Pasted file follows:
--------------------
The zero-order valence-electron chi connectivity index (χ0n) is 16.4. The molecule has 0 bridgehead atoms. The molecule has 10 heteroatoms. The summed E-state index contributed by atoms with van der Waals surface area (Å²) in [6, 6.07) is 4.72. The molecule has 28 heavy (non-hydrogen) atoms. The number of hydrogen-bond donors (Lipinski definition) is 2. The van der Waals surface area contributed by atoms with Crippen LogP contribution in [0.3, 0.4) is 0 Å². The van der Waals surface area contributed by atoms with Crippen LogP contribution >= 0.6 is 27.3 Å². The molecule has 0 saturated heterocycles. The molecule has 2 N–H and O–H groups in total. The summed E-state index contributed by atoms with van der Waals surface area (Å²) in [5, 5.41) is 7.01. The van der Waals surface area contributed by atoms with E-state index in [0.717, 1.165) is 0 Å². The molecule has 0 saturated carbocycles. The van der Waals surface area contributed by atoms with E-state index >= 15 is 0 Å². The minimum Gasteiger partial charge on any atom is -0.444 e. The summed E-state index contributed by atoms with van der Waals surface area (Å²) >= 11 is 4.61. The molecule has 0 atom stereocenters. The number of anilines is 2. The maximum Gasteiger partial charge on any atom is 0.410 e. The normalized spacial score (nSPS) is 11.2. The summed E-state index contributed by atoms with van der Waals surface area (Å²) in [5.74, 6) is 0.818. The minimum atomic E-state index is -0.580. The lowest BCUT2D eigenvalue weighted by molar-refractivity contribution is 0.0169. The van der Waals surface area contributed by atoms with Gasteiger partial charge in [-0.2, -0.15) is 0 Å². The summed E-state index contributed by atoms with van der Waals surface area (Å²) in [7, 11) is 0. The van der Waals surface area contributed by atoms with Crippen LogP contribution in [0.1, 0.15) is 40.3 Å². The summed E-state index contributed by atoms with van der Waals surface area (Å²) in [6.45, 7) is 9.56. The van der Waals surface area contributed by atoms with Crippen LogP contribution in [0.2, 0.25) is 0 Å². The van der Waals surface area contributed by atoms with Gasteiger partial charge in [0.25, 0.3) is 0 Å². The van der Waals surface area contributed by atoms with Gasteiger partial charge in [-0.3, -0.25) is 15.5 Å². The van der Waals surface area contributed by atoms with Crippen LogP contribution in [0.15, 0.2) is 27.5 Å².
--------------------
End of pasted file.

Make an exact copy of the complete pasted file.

The zero-order valence-electron chi connectivity index (χ0n) is 16.4. The molecule has 0 bridgehead atoms. The molecule has 10 heteroatoms. The summed E-state index contributed by atoms with van der Waals surface area (Å²) in [6, 6.07) is 4.72. The molecule has 28 heavy (non-hydrogen) atoms. The number of hydrogen-bond donors (Lipinski definition) is 2. The van der Waals surface area contributed by atoms with Crippen LogP contribution in [0.3, 0.4) is 0 Å². The van der Waals surface area contributed by atoms with Crippen LogP contribution >= 0.6 is 27.3 Å². The molecule has 0 saturated heterocycles. The molecule has 2 N–H and O–H groups in total. The summed E-state index contributed by atoms with van der Waals surface area (Å²) in [5, 5.41) is 7.01. The van der Waals surface area contributed by atoms with E-state index in [0.717, 1.165) is 0 Å². The molecule has 0 saturated carbocycles. The van der Waals surface area contributed by atoms with E-state index >= 15 is 0 Å². The minimum Gasteiger partial charge on any atom is -0.444 e. The summed E-state index contributed by atoms with van der Waals surface area (Å²) >= 11 is 4.61. The molecule has 0 atom stereocenters. The number of anilines is 2. The maximum Gasteiger partial charge on any atom is 0.410 e. The normalized spacial score (nSPS) is 11.2. The summed E-state index contributed by atoms with van der Waals surface area (Å²) in [5.74, 6) is 0.818. The minimum atomic E-state index is -0.580. The lowest BCUT2D eigenvalue weighted by molar-refractivity contribution is 0.0169. The van der Waals surface area contributed by atoms with Gasteiger partial charge in [-0.2, -0.15) is 0 Å². The summed E-state index contributed by atoms with van der Waals surface area (Å²) in [7, 11) is 0. The van der Waals surface area contributed by atoms with Crippen LogP contribution in [0.1, 0.15) is 40.3 Å². The summed E-state index contributed by atoms with van der Waals surface area (Å²) in [6.45, 7) is 9.56. The van der Waals surface area contributed by atoms with Crippen LogP contribution in [0.2, 0.25) is 0 Å². The van der Waals surface area contributed by atoms with Gasteiger partial charge in [0.25, 0.3) is 0 Å². The van der Waals surface area contributed by atoms with Gasteiger partial charge in [-0.3, -0.25) is 15.5 Å². The van der Waals surface area contributed by atoms with Crippen LogP contribution in [0.15, 0.2) is 27.5 Å².